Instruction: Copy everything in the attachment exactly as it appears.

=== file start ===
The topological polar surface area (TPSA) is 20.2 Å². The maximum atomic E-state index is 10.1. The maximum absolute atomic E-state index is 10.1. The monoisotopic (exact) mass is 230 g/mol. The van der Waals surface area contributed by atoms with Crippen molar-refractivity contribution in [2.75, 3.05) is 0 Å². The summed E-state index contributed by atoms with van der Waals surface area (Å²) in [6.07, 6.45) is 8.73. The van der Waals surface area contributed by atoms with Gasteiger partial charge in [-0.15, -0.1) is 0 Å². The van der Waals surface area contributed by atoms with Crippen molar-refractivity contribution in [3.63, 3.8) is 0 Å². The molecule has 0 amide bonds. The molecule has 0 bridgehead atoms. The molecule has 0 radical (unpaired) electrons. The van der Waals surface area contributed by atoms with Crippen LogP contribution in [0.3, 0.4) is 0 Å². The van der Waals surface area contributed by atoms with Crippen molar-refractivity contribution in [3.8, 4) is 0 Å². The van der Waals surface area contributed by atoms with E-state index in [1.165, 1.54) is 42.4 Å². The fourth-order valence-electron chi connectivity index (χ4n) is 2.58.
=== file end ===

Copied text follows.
The topological polar surface area (TPSA) is 20.2 Å². The maximum atomic E-state index is 10.1. The maximum absolute atomic E-state index is 10.1. The monoisotopic (exact) mass is 230 g/mol. The van der Waals surface area contributed by atoms with Crippen molar-refractivity contribution in [2.75, 3.05) is 0 Å². The summed E-state index contributed by atoms with van der Waals surface area (Å²) in [6.07, 6.45) is 8.73. The van der Waals surface area contributed by atoms with Gasteiger partial charge in [-0.15, -0.1) is 0 Å². The van der Waals surface area contributed by atoms with Crippen molar-refractivity contribution in [3.63, 3.8) is 0 Å². The molecule has 0 amide bonds. The molecule has 0 bridgehead atoms. The molecule has 0 radical (unpaired) electrons. The van der Waals surface area contributed by atoms with Crippen LogP contribution in [0.3, 0.4) is 0 Å². The van der Waals surface area contributed by atoms with Crippen molar-refractivity contribution in [3.8, 4) is 0 Å². The van der Waals surface area contributed by atoms with E-state index in [1.165, 1.54) is 42.4 Å². The fourth-order valence-electron chi connectivity index (χ4n) is 2.58.